Mitcham cricket pavilion is locally listed and a wonderful example of a building of its time.
Opened in 1904 it is undoubtedly an important heritage asset. Do come along and have a look inside on Mitcham Heritage Day on 14th September.
The cricket pavilion’s true value, however, lies in the community role it plays. It supports Mitcham Cricket Club and the continuing story of the game being played on the oldest cricket ground in the world. This is turn adds immensely to the sense of civic pride in Cricket Green and literally defines our identity.
This is why we were pleased to secure Mitcham cricket pavilion at Merton’s first registered asset of community value in 2014 and we are delighted that the registration has just been renewed for another five years following our application.
The renewal affirms the the vital contribution the pavilion makes to the local community at a time when its future is uncertain.
The pavilion shares ownership with the Burn Bullock, a nationally listed building which has declined to the point where it is on the national Heritage at Risk register. We have seen stop/start plans for both new flats and then a hotel for the rear car park and there is now talk of a care home being built. It remains unclear whether this will impact on the land occupied by the pavilion which includes essential storage and garaging facilities for the equipment needed to care for the cricket square.
Everyone agrees that the cricket pavilion is an essential community asset. This has now been officially reconfirmed. Now we need to work with Merton Council and Mitcham Cricket Club to ensure control of the pavilion is transferred to the local community as a condition of any planning permission to develop other parts of the Burn Bullock site.
Our Community on the Green celebration was buzzing this year.
The future of Mitcham cricket pavilion in the face of development plans for a hotel on the Burn Bullock site was the focus of attention.
The strength of community support for securing the future of the pavilion was palpable.
Our community photo call was a great success.
The campaign will move up a gear over the summer as Merton’s planners provide feedback on the development.
We are working with Mitcham Cricket Club to secure the transfer of Mitcham cricket pavilion to the community as part of development plans for the Burn Bullock site.
The campaign has received important all-party backing from Merton’s politicians who have agreed the following statement:
Merton is immensely proud of the 333 year tradition of playing cricket on the Green in Mitcham – the longest record for any ground in the world. We are aware of the difficulties faced by Mitcham Cricket Club due to the uncertain tenure of Mitcham cricket pavilion. The cricket pavilion is recognised as the first asset of community value in Merton. We are also aware of the troubled recent history of the Burn Bullock site and of the development and restoration plans which have the potential to bring a lasting solution.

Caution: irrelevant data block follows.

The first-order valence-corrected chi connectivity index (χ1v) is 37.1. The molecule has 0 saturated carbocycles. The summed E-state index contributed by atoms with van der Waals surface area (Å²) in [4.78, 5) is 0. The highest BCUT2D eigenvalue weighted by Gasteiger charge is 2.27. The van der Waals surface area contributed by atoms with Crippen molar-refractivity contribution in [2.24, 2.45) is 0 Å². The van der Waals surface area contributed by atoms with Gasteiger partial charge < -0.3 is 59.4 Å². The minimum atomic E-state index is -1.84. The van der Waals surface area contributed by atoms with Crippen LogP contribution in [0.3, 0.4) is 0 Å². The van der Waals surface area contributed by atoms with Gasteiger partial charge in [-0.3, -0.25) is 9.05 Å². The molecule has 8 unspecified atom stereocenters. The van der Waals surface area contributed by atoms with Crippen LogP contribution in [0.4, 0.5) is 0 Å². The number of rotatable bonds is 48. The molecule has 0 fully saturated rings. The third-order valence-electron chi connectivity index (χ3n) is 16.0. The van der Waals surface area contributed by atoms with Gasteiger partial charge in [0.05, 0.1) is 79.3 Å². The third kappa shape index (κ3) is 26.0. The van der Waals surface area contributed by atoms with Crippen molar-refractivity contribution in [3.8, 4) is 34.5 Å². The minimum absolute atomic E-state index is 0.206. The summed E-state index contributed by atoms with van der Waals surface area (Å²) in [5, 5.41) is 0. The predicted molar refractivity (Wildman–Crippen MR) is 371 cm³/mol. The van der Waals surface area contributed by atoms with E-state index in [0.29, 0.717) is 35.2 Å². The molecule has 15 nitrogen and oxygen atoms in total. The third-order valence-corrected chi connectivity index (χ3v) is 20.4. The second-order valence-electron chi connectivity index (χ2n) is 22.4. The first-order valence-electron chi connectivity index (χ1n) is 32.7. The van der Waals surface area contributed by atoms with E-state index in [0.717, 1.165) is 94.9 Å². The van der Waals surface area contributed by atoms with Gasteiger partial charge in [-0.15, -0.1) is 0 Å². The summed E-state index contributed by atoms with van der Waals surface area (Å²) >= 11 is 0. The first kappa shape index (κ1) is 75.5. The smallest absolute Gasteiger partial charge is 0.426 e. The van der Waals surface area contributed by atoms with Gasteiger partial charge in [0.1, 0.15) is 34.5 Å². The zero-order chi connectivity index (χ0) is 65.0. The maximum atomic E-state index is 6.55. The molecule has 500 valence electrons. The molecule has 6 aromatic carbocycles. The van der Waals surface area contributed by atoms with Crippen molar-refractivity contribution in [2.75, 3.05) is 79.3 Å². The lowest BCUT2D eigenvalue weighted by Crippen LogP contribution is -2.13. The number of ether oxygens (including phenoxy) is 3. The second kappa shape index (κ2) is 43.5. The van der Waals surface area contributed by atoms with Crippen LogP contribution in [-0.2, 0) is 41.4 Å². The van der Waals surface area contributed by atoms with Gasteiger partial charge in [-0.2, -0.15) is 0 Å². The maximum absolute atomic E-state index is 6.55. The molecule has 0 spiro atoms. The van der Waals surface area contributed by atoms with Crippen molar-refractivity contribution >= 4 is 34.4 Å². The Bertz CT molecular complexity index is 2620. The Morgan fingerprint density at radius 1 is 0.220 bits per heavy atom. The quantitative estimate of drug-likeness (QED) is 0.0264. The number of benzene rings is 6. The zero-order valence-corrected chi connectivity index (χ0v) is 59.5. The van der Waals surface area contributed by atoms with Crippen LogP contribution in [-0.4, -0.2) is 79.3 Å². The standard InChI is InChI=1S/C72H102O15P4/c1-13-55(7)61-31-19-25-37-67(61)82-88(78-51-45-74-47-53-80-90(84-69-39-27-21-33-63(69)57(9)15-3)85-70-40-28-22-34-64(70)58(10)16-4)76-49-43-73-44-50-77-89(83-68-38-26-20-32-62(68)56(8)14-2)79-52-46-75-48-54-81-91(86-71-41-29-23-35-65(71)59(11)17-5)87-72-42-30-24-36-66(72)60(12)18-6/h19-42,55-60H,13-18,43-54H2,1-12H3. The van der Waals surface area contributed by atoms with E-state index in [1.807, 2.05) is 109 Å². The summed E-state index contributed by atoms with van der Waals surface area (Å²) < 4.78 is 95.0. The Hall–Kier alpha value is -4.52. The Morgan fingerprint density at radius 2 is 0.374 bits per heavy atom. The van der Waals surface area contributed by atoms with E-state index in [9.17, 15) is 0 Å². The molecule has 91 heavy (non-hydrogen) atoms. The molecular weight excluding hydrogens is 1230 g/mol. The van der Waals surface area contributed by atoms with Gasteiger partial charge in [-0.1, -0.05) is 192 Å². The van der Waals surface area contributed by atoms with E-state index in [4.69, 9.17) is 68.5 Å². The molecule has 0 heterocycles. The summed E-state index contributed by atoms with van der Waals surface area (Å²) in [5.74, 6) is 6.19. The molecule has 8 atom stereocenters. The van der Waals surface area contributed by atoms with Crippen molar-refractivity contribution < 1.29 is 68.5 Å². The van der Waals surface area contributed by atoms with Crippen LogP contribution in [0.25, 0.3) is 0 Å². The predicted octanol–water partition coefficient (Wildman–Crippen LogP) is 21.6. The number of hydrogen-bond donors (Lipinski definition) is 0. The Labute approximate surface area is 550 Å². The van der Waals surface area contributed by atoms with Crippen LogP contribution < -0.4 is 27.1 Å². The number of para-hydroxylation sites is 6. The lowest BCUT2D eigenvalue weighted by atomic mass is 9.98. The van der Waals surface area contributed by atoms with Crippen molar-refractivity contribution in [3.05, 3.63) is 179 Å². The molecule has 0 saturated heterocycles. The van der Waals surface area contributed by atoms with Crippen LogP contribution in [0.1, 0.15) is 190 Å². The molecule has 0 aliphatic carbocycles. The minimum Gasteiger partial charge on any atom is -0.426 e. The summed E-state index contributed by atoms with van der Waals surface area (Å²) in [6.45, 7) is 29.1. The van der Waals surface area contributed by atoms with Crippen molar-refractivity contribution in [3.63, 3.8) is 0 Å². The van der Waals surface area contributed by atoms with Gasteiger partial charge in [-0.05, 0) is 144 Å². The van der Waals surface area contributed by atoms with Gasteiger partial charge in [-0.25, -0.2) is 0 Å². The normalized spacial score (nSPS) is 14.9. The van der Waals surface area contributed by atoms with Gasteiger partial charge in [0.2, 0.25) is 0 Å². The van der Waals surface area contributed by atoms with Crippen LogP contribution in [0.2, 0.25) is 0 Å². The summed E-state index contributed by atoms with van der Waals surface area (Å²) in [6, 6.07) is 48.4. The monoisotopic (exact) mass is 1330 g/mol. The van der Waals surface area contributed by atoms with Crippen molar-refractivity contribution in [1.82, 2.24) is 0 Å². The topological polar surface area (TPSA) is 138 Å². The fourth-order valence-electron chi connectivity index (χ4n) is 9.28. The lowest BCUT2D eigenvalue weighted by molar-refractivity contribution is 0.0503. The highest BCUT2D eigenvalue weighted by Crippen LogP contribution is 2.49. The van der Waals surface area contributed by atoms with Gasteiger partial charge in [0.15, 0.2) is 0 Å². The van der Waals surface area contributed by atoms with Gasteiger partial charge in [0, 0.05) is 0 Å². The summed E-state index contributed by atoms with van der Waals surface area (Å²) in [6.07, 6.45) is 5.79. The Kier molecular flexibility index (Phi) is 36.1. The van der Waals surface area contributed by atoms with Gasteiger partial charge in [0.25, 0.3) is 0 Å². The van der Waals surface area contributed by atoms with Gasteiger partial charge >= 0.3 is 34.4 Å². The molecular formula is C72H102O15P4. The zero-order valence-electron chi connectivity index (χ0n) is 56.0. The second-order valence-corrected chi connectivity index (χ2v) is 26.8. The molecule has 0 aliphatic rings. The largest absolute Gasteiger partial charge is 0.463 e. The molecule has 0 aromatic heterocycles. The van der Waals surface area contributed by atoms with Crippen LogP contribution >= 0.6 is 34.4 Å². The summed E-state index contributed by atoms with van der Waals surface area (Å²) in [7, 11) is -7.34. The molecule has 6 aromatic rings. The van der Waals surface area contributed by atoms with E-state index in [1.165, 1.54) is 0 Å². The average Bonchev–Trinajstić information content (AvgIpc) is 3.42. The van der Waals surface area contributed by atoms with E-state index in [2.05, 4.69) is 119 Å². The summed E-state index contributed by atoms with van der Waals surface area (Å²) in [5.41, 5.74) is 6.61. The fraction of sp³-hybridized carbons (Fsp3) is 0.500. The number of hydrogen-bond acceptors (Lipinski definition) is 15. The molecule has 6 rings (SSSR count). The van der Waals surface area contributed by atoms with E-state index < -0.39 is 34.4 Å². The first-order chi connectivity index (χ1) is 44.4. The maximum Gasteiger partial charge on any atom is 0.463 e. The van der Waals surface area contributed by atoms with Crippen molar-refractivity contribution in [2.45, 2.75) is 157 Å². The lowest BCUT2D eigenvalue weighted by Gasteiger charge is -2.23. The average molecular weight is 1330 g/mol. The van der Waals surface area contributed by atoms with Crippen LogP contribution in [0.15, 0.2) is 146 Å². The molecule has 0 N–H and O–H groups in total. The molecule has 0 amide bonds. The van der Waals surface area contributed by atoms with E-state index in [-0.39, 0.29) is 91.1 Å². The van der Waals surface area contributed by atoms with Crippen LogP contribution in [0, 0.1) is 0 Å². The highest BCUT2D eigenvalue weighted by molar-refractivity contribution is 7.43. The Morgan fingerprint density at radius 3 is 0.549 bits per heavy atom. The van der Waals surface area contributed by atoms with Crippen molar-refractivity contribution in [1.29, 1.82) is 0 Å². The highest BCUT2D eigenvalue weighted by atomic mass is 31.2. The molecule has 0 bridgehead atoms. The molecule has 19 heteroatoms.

As part of any development proposals for the site we are united in our desire to see the transfer of Mitcham cricket pavilion and all its operational land and buildings into community ownership and management through transfer of the freehold or provision of a 999 year lease at a peppercorn rent ahead of any new development.
Councillor Stephen Alambritis, Labour Group Leader, Merton Council
Councillor Oonagh Moulton, Conservative Group Leader, Merton Council
Councillor Anthony Fairclough, Liberal Democrats Group Leader, Merton Council
Councillor Peter Southgate, Merton Park Independent Residents Group Leader, Merton Council
Siobhain McDonagh, Member of Parliament, Mitcham and Morden
The latest plans are for a hotel linked to restoration of the Grade II listed Burn Bullock as a restaurant and pub. We would welcome a well designed hotel and the Burn Bullock’s restoration is long overdue. Unfortunately, the plans demolish Mitcham Cricket Club’s equipment shed and the owners have said there are no guarantees they will fund a replacement in an extended pavilion. This puts at risk the 333 year old record of cricket being played on the Green, longer than anywhere else in the world.
We are delighted by this all-party support and are now working to ensure any planning decisions secure the future of the pavilion, its shed and operational land in community hands.